For decades, Adobe Photoshop has been the golden standard for photo editing, graphics design, and digital art. Photoshop became an instant hit when Adobe released it in 1990, and it’s been the leader in its category for three decades and counting.
But it’s the year 2024. So if you’re thinking about buying a course and taking the time to learn Photoshop, it isn’t a surprise that the first question that comes to mind is whether or not this software is still worth learning.
A good question! And as with any other good question, the answer is, it depends.
If you want to learn to edit photos, design raster graphics, or create digital art, it’s definitely worth learning Photoshop. But if you just want to create images for your social media profiles and posts, there are other, easier-to-use tools out there instead.
When It’s Worth Learning Photoshop
For Editing Photos
If you are a photographer, you can take your photo editing skills—and, consequently, your photos—to the next level by learning Photoshop.
You can start with the lighter version of Photoshop, Adobe Lightroom, a post-processing program designed specifically for photographers’ needs and workflow. It’s great for finishing touches like light and color correction.
Once you’ve familiarized yourself with Lightroom and are comfortable working with it, you can move on to Photoshop. Photoshop, the bigger brother of Lightroom, lets you alter the look of your photos to a greater extent by removing objects, adding backgrounds or elements from other photos, and more.
For Designing Raster Graphics
If you want to become a graphic designer, then you definitely need to learn Adobe Photoshop and Adobe Illustrator.
Photoshop is for creating and editing raster images. Raster images are complex images broken down into pixels, like photos, photo collages and composites, and raster artwork.
Illustrator is for creating and editing vector images. Vector images are simple images consisting of points, lines, and curves rendered by mathematical formulas, like logos, icons, shapes, and vector artwork.
As a designer, you will sometimes need to work with Photoshop and Illustrator simultaneously, switching between the two programs to get your work done. For example, you can create a logo in Illustrator and then visualize it on business cards, T-shirts, and mugs in Photoshop so you can present it to your client or sell it as a template online.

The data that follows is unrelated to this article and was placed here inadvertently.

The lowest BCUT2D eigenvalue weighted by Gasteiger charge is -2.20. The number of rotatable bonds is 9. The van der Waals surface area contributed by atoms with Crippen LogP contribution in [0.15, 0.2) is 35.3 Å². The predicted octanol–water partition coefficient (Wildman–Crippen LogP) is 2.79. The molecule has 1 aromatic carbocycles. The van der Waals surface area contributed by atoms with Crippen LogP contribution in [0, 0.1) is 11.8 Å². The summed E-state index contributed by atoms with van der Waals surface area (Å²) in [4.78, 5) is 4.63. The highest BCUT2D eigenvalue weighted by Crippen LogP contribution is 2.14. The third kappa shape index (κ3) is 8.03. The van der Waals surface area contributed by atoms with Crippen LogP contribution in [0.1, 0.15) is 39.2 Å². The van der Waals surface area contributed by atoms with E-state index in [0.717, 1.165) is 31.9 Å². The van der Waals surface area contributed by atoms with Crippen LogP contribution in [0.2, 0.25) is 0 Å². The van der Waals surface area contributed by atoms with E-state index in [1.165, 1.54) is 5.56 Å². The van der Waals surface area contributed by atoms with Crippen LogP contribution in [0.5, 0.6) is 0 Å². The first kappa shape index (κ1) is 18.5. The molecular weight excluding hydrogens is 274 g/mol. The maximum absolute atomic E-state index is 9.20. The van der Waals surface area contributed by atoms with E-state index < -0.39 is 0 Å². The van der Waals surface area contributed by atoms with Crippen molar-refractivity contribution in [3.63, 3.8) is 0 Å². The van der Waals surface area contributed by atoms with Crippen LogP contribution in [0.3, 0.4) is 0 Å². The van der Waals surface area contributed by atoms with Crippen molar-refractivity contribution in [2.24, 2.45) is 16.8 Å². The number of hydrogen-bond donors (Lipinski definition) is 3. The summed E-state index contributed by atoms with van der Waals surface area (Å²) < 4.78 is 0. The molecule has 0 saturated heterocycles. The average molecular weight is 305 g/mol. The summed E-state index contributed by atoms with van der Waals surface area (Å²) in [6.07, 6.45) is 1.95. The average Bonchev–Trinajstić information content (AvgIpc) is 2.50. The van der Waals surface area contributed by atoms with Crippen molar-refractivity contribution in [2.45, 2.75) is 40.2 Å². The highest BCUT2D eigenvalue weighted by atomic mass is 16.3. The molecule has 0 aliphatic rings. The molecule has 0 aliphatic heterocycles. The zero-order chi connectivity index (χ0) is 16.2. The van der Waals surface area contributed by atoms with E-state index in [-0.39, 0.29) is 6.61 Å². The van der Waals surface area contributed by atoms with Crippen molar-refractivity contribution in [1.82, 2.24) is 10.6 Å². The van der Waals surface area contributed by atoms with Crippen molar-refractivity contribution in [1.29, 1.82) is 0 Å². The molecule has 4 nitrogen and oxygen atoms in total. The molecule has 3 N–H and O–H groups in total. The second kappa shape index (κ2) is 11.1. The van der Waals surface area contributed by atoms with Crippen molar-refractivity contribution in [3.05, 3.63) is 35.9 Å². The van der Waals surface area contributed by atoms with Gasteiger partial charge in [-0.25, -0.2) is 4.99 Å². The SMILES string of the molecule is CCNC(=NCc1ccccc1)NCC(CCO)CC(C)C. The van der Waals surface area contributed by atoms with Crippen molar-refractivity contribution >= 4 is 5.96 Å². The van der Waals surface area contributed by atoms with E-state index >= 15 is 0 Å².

For Creating Digital Art
Photoshop is also worth learning for digital artists. However, it’s important to come in with the right expectations and keep in mind that Photoshop’s user interface is not easy for beginners; you will have to go through a steep learning curve to learn how to get the most out of this software.
With Photoshop and a good drawing tablet by your hand, you can create sketches, blueprints, illustrations, and paintings like no other. You can then combine your artwork in ways limited only by your imagination, as well as export it to sell as templates or hand the rights over to customers.
For Having a Creative Outlet
Although you can make a living with Photoshop, you don’t necessarily have to do so if you want to learn it. Many people learn Photoshop as a hobby and use it as an outlet for creativity in their spare time.
But, hey, who knows? Maybe one day, with your future Photoshop skills, you will want to turn your passion into a profession!
When It Isn’t Worth Learning Photoshop
For Creating Social Media Graphics
Many years ago, you had to hire a designer or learn Photoshop if you wanted beautiful images for your social media profiles. (You know what I’m talking about; profile pictures, background covers, images for your Facebook, Instagram, Pinterest, Twitter, posts, and so on.)
This is no longer the case today. Instead, you can learn Canva—a ridiculously easy-to-use graphics editing app that gives you access to thousands of highly customizable templates and millions of royalty-free stock photos—instead.
The same is true for creating images for your blog or website.
How Can You Learn Photoshop?
There are many ways to learn Photoshop, but by far the two most popular are to learn it yourself by following tutorials on websites and YouTube or signing up for an instructor-taught Photoshop course online.
Tutorials are free and easy to start; you just need to search for “Photoshop tutorials for beginners” on Google or YouTube. But they will only teach you the steps you need to take to create something specific and not necessarily give you the know-how you need to use Photoshop as a whole.
So if you’re the type of person who prefers to learn in a more structured way, you’re probably better off buying a course. The good news is that good courses are not hard to find, and they’re not expensive. You can start at Skillshare or Udemy.
- It’s worth learning Photoshop for photo editing, graphic design, and digital art.
- For creating blog post and social media images, consider learning Canva, a templated tool that helps you get the job done quickly, instead.
- There are two ways to get started: with tutorials or with a course. Look for tutorials if you like figuring things out on the fly; opt for a course if you prefer learning with structure.